On a proposed Gilani-Manmohan meeting during SAARC summit
Pakistan is still awaiting India's response on Islamabad's proposal for a meeting between Prime Minister Yusuf Raza Gilani and his Indian counterpart Manmohan Singh on the sidelines of the coming summit of the South Asian Association for Regional Cooperation (SAARC) in Bhutan later this month.
Foreign Office spokesperson Abdul Basit told journalists here on Saturday that Pakistan had also outlined a road map for resumption of dialogue — first in New York and then at the Foreign Secretary-level talks in New Delhi in February. “We had proposed a meaningful engagement, that included a summit meeting between the two Prime Ministers on the sidelines of the SAARC conference.”
Mr. Basit sounded hopeful of a response, pointing out there was still a fortnight left for the summit. Pakistan was keen on a meaningful dialogue to achieve lasting peace on the basis of sovereign equality and mutual respect, he said.
Asked if the proposed meeting in Thimphu was conditional on India accepting the dialogue road map, Mr. Basit said the proposals included summit-level talks between the two Premiers.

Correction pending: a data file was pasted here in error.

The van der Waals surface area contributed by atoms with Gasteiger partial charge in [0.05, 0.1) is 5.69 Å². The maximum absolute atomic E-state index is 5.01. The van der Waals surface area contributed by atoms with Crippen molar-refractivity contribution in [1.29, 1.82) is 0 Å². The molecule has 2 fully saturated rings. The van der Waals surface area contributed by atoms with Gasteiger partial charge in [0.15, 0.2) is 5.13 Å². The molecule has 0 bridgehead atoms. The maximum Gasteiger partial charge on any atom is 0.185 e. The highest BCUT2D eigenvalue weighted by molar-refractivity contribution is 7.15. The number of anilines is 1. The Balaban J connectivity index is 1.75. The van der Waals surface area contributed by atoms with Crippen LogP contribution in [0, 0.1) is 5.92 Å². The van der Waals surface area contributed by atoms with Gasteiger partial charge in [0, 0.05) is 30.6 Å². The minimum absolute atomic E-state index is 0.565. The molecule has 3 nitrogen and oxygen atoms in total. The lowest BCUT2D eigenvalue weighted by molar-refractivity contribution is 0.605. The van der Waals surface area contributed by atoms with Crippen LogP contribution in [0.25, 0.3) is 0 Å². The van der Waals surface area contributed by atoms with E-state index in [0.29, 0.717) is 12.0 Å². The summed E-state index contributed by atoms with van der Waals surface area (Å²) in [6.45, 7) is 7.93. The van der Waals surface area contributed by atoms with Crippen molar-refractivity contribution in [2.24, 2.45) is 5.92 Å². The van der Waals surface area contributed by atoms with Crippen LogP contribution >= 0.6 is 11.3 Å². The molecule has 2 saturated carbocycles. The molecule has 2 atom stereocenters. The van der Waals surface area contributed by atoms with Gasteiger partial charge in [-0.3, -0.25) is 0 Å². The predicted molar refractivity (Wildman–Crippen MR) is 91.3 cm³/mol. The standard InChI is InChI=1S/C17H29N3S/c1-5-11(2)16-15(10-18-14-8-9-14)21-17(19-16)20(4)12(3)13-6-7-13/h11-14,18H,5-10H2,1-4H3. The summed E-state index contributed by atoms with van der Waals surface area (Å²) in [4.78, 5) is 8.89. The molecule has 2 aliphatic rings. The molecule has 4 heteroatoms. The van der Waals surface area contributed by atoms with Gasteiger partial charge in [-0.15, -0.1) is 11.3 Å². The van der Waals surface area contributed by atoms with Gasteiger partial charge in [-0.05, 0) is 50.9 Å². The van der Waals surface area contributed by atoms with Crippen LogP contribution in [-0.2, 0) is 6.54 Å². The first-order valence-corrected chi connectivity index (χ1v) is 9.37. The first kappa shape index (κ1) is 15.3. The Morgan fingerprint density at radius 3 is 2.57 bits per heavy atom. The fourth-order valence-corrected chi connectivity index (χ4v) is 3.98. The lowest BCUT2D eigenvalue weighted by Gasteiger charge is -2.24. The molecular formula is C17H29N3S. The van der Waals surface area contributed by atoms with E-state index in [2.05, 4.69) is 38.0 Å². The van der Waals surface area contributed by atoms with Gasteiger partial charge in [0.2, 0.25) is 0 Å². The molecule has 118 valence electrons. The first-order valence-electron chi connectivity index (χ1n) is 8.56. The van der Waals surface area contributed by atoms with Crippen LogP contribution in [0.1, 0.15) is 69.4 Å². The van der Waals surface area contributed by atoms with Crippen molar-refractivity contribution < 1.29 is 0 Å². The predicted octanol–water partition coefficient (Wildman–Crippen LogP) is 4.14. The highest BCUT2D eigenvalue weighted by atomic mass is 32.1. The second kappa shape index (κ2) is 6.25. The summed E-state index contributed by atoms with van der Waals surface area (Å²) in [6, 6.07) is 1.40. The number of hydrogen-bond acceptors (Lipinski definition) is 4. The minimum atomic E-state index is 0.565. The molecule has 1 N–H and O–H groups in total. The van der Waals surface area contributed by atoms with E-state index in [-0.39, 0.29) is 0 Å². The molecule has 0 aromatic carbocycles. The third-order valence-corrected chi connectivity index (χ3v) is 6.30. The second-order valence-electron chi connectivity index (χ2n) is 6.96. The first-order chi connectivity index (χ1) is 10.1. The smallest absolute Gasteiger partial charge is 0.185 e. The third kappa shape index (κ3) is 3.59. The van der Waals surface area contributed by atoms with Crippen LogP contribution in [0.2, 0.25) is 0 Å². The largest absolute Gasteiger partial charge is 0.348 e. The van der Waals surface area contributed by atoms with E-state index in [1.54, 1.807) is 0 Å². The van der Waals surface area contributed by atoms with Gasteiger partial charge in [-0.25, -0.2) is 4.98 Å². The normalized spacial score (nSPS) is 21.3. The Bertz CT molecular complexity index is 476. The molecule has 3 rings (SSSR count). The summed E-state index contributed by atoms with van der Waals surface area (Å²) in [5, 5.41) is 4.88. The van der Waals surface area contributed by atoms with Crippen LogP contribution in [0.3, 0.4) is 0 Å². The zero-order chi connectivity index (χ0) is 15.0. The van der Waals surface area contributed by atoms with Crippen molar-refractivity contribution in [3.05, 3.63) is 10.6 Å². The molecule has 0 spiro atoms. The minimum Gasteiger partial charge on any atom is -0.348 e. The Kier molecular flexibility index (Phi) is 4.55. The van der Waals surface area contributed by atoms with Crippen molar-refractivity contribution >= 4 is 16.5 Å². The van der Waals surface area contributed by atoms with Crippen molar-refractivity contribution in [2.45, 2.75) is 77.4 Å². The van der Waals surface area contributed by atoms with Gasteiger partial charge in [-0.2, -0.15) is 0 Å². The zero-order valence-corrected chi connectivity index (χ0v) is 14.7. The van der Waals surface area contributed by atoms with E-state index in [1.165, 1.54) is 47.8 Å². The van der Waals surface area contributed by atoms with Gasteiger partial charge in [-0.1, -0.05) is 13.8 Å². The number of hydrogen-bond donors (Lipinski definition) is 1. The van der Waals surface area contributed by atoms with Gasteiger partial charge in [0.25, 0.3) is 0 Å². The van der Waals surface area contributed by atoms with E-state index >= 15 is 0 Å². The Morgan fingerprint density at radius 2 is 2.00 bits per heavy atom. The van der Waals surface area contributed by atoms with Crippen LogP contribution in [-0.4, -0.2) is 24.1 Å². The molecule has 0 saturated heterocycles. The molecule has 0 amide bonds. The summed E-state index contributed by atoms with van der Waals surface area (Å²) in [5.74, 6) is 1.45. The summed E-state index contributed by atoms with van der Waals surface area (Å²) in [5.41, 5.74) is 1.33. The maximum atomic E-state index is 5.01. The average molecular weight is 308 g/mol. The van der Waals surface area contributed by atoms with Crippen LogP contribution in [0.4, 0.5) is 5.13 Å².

As for the chances of a meeting between the two in Washington — both left for the U.S. on Saturday morning — the spokesperson said: “They will be in the same room along with other Heads of State/Government; they may have an encounter and shake hands.”
Beyond this, Pakistan did not expect any substantial interaction between the two Prime Ministers, particularly since this could result in Dr. Singh attracting the charge from his political opponents back home of succumbing to U.S. pressure. Within the Foreign Office, there was an acknowledgement of the efforts being made by Dr. Singh to step off the beaten track from time to time and the ire he drew from a segment of Indian polity and the media for such “deviations.”
Asked if Pakistan planned to approach the World Bank for mediation in the issue of India constructing 313 dams in Jammu and Kashmir, Mr. Basit refused to set a time-frame. “We have serious concerns,” he said, particularly on the Kishan-Ganga project. In this regard, Pakistan was proceeding fast to resolve differences and disputes as per the Indus Waters Treaty.
Conceding that the sharing of river waters was a serious issue, Mr. Basit said it was on the top of Pakistan's agenda.